by Tyler Tice, PT, DPT, MS, ATC


The utilization of multimodal analgesia (MMA) injections during arthroscopic rotator cuff repairs has gained popularity after commonly being utilized in hip and knee surgeries. MMA injections are a mixture of analgesic (pain relieving) agents of various classes with the intention of reducing pain and improving post-operative function. One of the agents included in this MMA injection is corticosteroids due to their local anti-inflammatory effect and ability to reduce the stress response to surgery. Previous research has demonstrated utilization of an MMA injection combined with corticosteroid significantly reduced pain and patients utilized fewer opioid medications in the first 24 hours following rotator cuff surgery. In the acute stage, the utilization of corticosteroid injections to the rotator cuff are highly effective, but concern regarding infection, risk for tendon re-tear, and general long-term tendon health remains. The goal of this study was to investigate the impact of corticosteroid injections on tendon health 1 year after arthroscopic rotator cuff repair.


This study investigated 50 patients who were undergoing arthroscopic rotator cuff repair surgery. Patients were randomized into either the study group or control group. There were 25 patients in the study group and 25 patients in the control group. Inclusion and exclusion criteria for both groups can be found in the original article. Prior to surgery, all patients completed the Constant-Murley Score (CMS), American Shoulder and Elbow Surgeons Shoulder score (ASES), and Simple Shoulder Test (SST) and pain levels were recorded. The study group received a periarticular injection that consisted of ropivacaine, morphine, and methylprednisolone (corticosteroid) while the control group received a saline injection. Both groups followed the same post-operative rehabilitation regime. The day after surgery patients completed passive movements and pendulum exercises. Additionally, patients wore a splint that kept the affected arm in internal rotation for the first 4 weeks post-operatively. A standardized outpatient rehab program was supervised by a physical therapist where active motion was initiated at 6 weeks and strengthening exercises were initiated at 12 weeks. Patients were able to return to heavy manual work and sports 3 months after surgery. At 12-months post-op, pain levels and functional scores were remeasured, and an MRI was completed to determine tendon integrity.


Pain levels were significantly reduced in both groups 12-months following surgery.

CMS, ASES, and SST scores significantly improved within both groups 12-months following surgery. There were no significant differences in scores between groups 12-months following surgery.

MRI revealed supraspinatus tendon retears in 16% of patients in the study group and 36% in the control group.

There were no significant differences between groups in retear rates at 12-months following surgery.

Factors negatively impacting healing were determined to be advanced age, diabetes, and posterior extension of the tear. Receiving a corticosteroid injection was determined to not negatively impact healing.


Building on their previous study, the researchers of this study determined that MMA injections that included corticosteroids have no harmful effect on tendon healing and functional outcomes 1 year after surgery. However, the authors of this study noted that the potential harmful effects of corticosteroids must be balanced out when included in MMA injections as laboratory and animal studies continue to demonstrate harmful effects on tendons. Currently, there is mixed research regarding the impact of corticosteroids on tendon healing and integrity following rotator cuff surgery. Another finding from this study was that there was no significant difference between groups in functional scores at 1-year post-op. A similar result was found in a study where patients received a corticosteroid injection preoperatively or 1-month post-surgery. There were also no instances of infection in this study following the corticosteroid injection. The overall re-tear rate in this study was 14%, which is similar to re-tear rates observed in other research.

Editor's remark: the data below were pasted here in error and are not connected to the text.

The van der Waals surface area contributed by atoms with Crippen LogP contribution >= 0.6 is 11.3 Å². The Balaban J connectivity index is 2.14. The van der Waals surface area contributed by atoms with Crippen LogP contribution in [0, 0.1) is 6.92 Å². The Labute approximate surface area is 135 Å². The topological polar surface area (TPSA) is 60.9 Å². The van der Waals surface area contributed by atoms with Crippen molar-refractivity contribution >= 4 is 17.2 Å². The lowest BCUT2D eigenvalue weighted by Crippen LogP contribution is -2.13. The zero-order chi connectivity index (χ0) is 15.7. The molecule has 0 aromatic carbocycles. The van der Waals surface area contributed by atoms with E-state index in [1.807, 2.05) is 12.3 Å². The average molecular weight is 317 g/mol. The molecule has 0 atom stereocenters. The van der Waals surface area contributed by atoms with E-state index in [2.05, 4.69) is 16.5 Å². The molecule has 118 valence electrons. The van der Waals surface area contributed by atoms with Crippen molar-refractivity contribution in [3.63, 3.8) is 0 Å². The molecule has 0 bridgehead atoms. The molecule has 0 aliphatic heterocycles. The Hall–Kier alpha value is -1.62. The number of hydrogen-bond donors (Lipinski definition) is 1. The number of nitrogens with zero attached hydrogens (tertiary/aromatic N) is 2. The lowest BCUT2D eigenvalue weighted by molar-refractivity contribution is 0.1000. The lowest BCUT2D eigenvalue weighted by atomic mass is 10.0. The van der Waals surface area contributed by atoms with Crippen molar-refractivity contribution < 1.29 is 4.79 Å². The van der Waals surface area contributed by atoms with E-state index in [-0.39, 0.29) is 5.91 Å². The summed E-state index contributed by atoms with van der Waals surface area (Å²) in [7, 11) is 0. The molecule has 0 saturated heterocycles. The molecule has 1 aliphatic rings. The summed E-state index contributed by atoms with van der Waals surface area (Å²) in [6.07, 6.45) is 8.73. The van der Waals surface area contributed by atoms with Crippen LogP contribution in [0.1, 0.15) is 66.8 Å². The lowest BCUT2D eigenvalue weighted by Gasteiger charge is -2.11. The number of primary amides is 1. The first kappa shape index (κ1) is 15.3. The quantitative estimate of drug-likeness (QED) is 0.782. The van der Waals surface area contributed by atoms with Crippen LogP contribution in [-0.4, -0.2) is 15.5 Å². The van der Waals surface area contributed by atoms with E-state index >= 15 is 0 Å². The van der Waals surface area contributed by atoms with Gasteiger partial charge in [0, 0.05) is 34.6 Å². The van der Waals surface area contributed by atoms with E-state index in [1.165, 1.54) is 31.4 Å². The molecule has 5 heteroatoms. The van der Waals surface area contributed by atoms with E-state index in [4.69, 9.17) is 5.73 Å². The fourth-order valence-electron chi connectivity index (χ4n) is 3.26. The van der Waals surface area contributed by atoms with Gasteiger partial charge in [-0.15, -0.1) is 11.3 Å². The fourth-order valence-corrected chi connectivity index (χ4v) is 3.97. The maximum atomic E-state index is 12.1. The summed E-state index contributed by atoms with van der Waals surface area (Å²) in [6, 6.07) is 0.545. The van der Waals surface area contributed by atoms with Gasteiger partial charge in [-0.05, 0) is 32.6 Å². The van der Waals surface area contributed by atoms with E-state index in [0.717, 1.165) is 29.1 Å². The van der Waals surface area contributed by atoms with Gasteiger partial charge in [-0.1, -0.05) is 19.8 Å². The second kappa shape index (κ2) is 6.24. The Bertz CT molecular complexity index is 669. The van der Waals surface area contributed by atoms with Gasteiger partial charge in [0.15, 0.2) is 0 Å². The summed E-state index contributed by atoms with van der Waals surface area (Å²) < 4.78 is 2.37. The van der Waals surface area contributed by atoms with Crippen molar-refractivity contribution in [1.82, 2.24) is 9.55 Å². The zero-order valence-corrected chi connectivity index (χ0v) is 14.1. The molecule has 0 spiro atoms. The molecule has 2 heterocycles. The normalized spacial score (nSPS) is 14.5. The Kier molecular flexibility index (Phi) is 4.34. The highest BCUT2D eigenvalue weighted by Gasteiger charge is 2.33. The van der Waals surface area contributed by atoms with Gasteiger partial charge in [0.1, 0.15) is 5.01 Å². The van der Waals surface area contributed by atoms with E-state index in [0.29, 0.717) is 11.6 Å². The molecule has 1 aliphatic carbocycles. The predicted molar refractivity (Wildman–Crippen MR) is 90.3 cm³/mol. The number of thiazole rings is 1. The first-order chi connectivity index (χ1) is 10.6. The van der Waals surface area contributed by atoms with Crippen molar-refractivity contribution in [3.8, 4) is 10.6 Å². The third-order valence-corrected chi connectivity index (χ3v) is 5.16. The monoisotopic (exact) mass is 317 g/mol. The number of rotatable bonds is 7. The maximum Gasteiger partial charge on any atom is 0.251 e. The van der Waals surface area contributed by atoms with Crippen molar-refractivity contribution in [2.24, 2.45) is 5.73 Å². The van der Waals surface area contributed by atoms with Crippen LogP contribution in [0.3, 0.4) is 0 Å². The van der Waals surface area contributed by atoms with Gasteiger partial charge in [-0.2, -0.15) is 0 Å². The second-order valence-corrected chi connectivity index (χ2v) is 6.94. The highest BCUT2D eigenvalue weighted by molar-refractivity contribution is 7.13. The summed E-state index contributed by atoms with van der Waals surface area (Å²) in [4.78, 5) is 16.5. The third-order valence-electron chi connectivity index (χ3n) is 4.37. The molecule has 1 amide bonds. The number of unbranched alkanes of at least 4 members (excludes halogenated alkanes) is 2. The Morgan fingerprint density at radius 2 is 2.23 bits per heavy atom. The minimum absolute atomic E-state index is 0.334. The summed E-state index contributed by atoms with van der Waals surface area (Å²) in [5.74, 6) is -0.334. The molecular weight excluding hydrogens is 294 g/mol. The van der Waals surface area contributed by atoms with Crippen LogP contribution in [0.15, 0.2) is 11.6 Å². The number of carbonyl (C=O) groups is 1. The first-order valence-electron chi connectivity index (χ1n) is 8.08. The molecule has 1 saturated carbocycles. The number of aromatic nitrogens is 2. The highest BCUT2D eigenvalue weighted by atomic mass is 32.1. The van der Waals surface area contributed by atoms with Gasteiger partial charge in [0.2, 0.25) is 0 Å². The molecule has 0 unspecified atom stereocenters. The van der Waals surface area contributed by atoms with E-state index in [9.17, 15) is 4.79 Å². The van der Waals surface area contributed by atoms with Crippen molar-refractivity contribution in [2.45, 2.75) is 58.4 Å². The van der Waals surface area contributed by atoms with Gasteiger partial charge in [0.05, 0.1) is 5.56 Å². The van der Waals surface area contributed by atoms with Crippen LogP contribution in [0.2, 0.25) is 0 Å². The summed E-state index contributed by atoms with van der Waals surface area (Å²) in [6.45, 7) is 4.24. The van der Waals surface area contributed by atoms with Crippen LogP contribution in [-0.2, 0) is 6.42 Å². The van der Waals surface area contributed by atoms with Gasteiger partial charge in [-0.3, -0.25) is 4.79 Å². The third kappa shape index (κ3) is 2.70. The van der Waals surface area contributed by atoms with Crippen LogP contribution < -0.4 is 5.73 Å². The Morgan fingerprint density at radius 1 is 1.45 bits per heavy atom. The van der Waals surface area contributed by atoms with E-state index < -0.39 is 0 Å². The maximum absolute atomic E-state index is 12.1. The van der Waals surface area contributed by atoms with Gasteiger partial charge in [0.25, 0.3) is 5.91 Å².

This study had a number of limitations that should be noted such as small sample size in both the study and control groups. Also, the MMA injection was a mixture of analgesics so it’s impossible to determine the sole effect of corticosteroids on tendon healing within the study, and the hyperglycemic effect of corticosteroids was no observed due to the controversial results related to type of corticosteroid, dosage, and injection site.

Take Home Messages:

While the results of this study may not appear drastically different compared to the control group, this can actually be interpreted as a good thing as the whole concern regarding the inclusion of corticosteroids in anesthetic injections is its negative impact on tendon healing. This study demonstrated virtually no differences between groups, which can be interpreted as there is no difference between receiving an MMA injection intra-operatively with or without corticosteroids. While this study did not explicitly demonstrate the effect of just corticosteroids on tendon healing when utilized intra-operatively, the results demonstrating little to no difference when it’s included in an MMA injection is positive. More research needs to be conducted regarding the effect of corticosteroids on tendon healing when individually utilized intra-operatively, but for the time being these research can put people’s minds at ease regarding the potential negative impact if received intra-operatively for rotator cuff repair surgery.


Perdreau, A., Duysens, C., & Joudet, T. (2020). How periarticular corticosteroid injections impact the integrity of arthroscopic rotator cuff repair. Orthopaedics & traumatology, surgery & research : OTSR106(6), 1159–1166.